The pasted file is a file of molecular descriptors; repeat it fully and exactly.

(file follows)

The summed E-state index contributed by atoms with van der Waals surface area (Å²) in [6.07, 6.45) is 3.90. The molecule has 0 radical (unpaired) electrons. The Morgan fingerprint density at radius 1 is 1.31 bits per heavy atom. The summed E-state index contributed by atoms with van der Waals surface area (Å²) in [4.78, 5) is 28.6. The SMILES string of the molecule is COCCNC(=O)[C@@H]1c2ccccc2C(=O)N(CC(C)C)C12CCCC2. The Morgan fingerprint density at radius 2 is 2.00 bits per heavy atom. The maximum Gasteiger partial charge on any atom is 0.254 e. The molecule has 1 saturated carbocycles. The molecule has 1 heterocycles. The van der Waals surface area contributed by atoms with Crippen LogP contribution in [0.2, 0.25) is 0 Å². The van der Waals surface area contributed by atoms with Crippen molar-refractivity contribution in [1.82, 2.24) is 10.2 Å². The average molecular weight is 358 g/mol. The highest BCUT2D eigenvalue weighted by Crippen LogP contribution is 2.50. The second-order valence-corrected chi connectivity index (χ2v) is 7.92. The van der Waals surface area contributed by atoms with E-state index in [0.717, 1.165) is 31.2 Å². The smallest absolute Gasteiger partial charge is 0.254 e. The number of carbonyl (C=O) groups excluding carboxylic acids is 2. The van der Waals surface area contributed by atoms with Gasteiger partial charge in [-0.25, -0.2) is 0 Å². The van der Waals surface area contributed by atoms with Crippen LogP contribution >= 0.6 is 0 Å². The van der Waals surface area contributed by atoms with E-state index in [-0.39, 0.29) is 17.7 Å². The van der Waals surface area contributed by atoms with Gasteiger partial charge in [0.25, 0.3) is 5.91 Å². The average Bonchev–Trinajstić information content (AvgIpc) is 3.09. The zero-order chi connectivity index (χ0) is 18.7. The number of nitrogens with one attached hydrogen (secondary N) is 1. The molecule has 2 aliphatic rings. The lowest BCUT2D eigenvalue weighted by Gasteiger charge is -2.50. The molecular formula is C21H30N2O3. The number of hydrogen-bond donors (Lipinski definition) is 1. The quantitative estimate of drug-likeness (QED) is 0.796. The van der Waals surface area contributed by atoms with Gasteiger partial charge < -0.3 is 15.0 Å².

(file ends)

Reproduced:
The summed E-state index contributed by atoms with van der Waals surface area (Å²) in [6.07, 6.45) is 3.90. The molecule has 0 radical (unpaired) electrons. The Morgan fingerprint density at radius 1 is 1.31 bits per heavy atom. The summed E-state index contributed by atoms with van der Waals surface area (Å²) in [4.78, 5) is 28.6. The SMILES string of the molecule is COCCNC(=O)[C@@H]1c2ccccc2C(=O)N(CC(C)C)C12CCCC2. The Morgan fingerprint density at radius 2 is 2.00 bits per heavy atom. The maximum Gasteiger partial charge on any atom is 0.254 e. The molecule has 1 saturated carbocycles. The molecule has 1 heterocycles. The van der Waals surface area contributed by atoms with Crippen LogP contribution in [0.2, 0.25) is 0 Å². The van der Waals surface area contributed by atoms with Crippen molar-refractivity contribution in [1.82, 2.24) is 10.2 Å². The average molecular weight is 358 g/mol. The highest BCUT2D eigenvalue weighted by Crippen LogP contribution is 2.50. The second-order valence-corrected chi connectivity index (χ2v) is 7.92. The van der Waals surface area contributed by atoms with E-state index in [0.717, 1.165) is 31.2 Å². The smallest absolute Gasteiger partial charge is 0.254 e. The number of carbonyl (C=O) groups excluding carboxylic acids is 2. The van der Waals surface area contributed by atoms with Gasteiger partial charge in [-0.25, -0.2) is 0 Å². The van der Waals surface area contributed by atoms with Crippen LogP contribution >= 0.6 is 0 Å². The van der Waals surface area contributed by atoms with E-state index in [-0.39, 0.29) is 17.7 Å². The van der Waals surface area contributed by atoms with Gasteiger partial charge in [0.25, 0.3) is 5.91 Å². The average Bonchev–Trinajstić information content (AvgIpc) is 3.09. The zero-order chi connectivity index (χ0) is 18.7. The number of nitrogens with one attached hydrogen (secondary N) is 1. The molecule has 2 aliphatic rings. The lowest BCUT2D eigenvalue weighted by Gasteiger charge is -2.50. The molecular formula is C21H30N2O3. The number of hydrogen-bond donors (Lipinski definition) is 1. The quantitative estimate of drug-likeness (QED) is 0.796. The van der Waals surface area contributed by atoms with Gasteiger partial charge < -0.3 is 15.0 Å².